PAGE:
South Africa's captain Graeme Smith, left with teammate AB de Villiers, right, reacts after the dismissal of Australia's batsman David Warner, center, for 115 runs on the third day of their cricket test match against South Africa at Centurion Park in Pretoria. (AP Photo/ Themba Hadebe)

Pretoria - On a day where the Proteas dropped catches and frequently misfielded, wicketkeeper-batsman AB de Villiers said he was embarrassed by the efforts of his teammates on the third day of the first Test against Australia, at SuperSport Park, in Centurion, on Friday.

South Africa dropped Aussie batsman David Warner three times in his innings of 115 (151 balls), allowing the visitors to move to 288 for three and a mammoth lead of 479 in their second innings with two days still left to play.

“It's not an easy outfield to field on,” said De Villiers at the close of play.

“Still, our fielding was way below our standards. After lunch, the fielding was certainly one of the factors that made me feel almost embarrassed, and I'm just very disappointed with the way we fielded and bowled at times.

“There was just no intensity, which is not like us.”

De Villiers was honest with assessment of the match situation, and said his team would carry on fighting.

“We're in trouble. Australia have dominated for the whole Test so far.

“There's only one team playing in this Test match at the moment, and that's not us.

“But giving up doesn't exist in the team culture we've built over the last few years.”

Warner, meanwhile, said he could not recall a time in his professional career when he had been dropped so many times.

“The last time 1/8I've been dropped so many times 3/8 was probably back yard cricket really,” said Warner.

“I've had a couple chances here and there, but thats cricket. It's always good to have luck on your side.”

Warner also felt the South African fielding was below par.

“It looked pretty lazy the way they were fielding. And you'd also think you'd bowl stump to stump a little bit more.”

Warner shared in a 205-run second wicket partnership with Alex Doolan to help Australia claim a firm grip on the match.

The partnership came off 275 balls, and was allowed to blossom as Warner was dropped three times before tea.

Together with the debutant Doolan (89 runs from 153 balls), the pair scored quickly as the Proteas attack wilted under the onslaught of the Australian batsmen.

Warner finally departed for 115, caught Graeme Smith at first slip off the bowling of Robin Peterson as Australia lost their second wicket on 206.

Doolan was next to depart, slashing at a JP Duminy delivery well-outside off and was caught behind by De Villiers with Australia on 243 for three.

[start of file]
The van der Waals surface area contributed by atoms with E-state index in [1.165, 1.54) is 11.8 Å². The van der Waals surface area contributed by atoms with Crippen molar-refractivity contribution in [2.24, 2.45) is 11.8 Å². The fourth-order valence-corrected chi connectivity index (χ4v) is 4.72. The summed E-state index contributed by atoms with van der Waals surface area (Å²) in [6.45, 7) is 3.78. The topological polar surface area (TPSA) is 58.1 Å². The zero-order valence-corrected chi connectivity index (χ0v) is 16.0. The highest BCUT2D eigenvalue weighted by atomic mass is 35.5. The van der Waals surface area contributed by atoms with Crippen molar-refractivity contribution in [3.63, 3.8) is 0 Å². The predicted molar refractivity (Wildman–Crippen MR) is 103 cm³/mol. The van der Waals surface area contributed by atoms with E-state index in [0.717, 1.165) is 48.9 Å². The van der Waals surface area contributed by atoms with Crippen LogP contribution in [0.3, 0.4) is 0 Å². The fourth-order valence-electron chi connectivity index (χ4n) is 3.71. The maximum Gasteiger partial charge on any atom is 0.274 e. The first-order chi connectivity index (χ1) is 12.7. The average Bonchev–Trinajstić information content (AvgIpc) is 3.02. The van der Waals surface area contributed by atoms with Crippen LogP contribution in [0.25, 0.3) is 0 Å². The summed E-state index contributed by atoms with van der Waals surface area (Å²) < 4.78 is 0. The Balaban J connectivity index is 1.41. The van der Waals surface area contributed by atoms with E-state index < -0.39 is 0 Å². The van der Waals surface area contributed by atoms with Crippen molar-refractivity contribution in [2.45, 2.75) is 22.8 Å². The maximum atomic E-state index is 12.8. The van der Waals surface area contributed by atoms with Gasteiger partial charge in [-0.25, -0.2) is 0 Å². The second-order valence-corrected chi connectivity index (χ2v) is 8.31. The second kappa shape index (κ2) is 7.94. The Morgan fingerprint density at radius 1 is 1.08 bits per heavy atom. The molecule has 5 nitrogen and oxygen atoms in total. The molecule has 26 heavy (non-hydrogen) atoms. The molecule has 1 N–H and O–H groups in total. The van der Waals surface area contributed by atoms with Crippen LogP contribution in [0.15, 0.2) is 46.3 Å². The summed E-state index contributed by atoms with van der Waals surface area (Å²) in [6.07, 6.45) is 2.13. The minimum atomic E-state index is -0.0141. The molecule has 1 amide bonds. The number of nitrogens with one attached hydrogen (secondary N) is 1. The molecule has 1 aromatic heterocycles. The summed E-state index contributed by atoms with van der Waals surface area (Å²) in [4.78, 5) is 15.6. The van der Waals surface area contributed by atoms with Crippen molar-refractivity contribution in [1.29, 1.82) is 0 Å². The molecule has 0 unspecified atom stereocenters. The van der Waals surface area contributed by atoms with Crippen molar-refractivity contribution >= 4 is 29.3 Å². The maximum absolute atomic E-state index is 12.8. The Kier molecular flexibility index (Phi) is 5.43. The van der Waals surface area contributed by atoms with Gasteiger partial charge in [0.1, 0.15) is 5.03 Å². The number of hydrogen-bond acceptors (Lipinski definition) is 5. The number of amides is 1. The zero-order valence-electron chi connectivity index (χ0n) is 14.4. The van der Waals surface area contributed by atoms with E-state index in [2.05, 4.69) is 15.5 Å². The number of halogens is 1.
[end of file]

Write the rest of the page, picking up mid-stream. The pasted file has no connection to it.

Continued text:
Unbeaten at the close of play were Shaun Marsh (44) and captain Michael Clarke (17). The duo had put 45 for the fourth wicket when play was called for the day.

Duminy had the best figures for the Proteas, albeit from four overs, with 1/12.

Before tea, Warner was dropped twice in the space of two overs. With Australia on 37 for one, and the batsman on 26, he top-edged a Vernon Philander bouncer to substitute fielder Dean Elgar who dropped the catch at fine leg after making good ground.

Morne Morkel then induced a flashing edge from Warner, on 27, which went above head height to Alviro Petersen at second slip. He got his hands to it but was unable to hold on to the catch.

Warner reached 51 before he was dropped for the third time. This time Smith dropped a sharp chance at first slip, off Ryan McLaren, as the Aussie batsman was given yet another reprieve.

With his score on 64, the 27-year-old passed the 2000-run mark in Tests.

The Proteas, however, strike early in the innings. Australian opener Chris Rogers was out played-on from Dale Steyn, as Australia lost their first wicket with just a single run on the board.

Earlier, South Africa were bowled out before lunch for 206 as Australia secured a 191 run lead in the first innings.

Mitchell Johnson was the chief destroyer for the Aussies, picking up 7/68.

De Villiers, 91 off 148 balls, was the sole South African batsman South to cash in as the next best was Duminy's 25.

Johnson picked up three wickets for 18 runs in the morning as the hosts added 66 runs to their overnight total of 140 for six.

South Africa had safely negotiated their way past the follow-on target of 197 when top-scorer De Villiers departed, giving Johnson his sixth wicket.

After the previous ball was hit through the covers for four, the aggressive batsman failed to clear Warner at mid-off who took a leaping catch.

Johnson's five-wicket haul came off his fourth delivery of the day when he had Peterson (10) trying to dodge out the way, but instead giving a comfortable catch to captain Michael Clarke in the slips.

After a partnership of 49 off 74 balls between De Villiers and Philander, Aussie spinner Nathan Lyon made the breakthrough dismissing Philander for 15.

Johnson mopped up, getting rid of Morkel for a duck to complete his seven-wicket haul.